The Johnny Cash biopic of a few years ago, I Walk The Line, showed that there’s great appetite for the man, his music, and his story. The Man In Black, which is finishing a run of several weeks at the Opera House and has played elsewhere in Australia, tells the same story in a live show. I saw it with a number of friends last night.
It was not a play, nor a musical. The performers read through some text about Cash’s life, from boyhood to death, and then launched into songs. They weren’t in character except when they sang, so it wasn’t cheesy. It was a two-hour show, with intermission, and they covered a lot of songs.
Johnny was played by Tex Perkins, who’s been a frontman of a few bands here, including the Beasts of Bourbon and The Cruel Sea. His rich, deep baritone – or, at least, his ability to sing in one – makes him sound just right when he does Cash’s songs. But he hasn’t stopped there; he wears black, strides the stage, approaches the mic, and wears his guitar high and to the side, just like Johnny. His backing band, The Tennessee Four, were able to lay down that rolling train sound, and also to rock it up a bit. Rachael Tidd did the June Carter bits, and told much of the story as well.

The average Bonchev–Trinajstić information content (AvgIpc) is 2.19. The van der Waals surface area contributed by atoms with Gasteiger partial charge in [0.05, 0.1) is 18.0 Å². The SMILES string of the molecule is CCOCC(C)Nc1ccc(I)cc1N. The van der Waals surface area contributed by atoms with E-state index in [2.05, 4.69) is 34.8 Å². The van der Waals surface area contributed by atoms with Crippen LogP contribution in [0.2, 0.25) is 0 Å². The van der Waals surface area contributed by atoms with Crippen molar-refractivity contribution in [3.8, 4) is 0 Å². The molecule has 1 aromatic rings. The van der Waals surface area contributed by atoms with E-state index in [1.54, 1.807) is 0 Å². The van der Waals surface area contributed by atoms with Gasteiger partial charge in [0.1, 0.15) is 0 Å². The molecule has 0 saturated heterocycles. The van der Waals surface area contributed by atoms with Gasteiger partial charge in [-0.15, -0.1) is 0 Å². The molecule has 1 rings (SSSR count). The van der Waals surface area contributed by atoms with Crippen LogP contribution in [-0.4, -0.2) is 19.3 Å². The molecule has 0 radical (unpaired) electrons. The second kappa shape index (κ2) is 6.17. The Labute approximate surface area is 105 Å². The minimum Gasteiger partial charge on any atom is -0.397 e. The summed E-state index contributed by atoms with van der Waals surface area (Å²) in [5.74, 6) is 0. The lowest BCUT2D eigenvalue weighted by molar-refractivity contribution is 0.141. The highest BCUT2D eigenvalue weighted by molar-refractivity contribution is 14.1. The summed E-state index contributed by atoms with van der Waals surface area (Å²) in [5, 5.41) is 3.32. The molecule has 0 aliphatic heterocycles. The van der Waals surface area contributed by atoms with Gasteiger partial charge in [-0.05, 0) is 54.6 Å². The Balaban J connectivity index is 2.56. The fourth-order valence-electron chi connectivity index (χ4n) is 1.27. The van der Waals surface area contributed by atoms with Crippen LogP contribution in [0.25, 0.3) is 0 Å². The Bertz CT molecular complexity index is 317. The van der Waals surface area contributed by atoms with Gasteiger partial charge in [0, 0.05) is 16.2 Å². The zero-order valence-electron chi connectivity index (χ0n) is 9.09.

It was a light-hearted celebration, but they were very respectful of the music. The songs sounded note-perfect to me. They played a lot of less-famous songs; I laughed out loud (yes, I lol’d) to hear “Dirty Old Egg-Suckin’ Dog”. I shivered when they did an excellent version of “Were You There When They Crucified My Lord?” But the better-known songs were spot-on too: “Ring Of Fire”, “Folsom Prison Blues”, “Walk The Line”, and so on. They also did several of Johnny’s cover songs: T.J. Arnall’s “Cocaine Blues”, Bob Dylan’s “It Ain’t Me, Babe”, Leonard Cohen’s “Bird On A Wire”, and Nine Inch Nails’ “Hurt”.
It was a great singalong, a warm basking in music that – as Perkins said last night – feels like it’s always been there.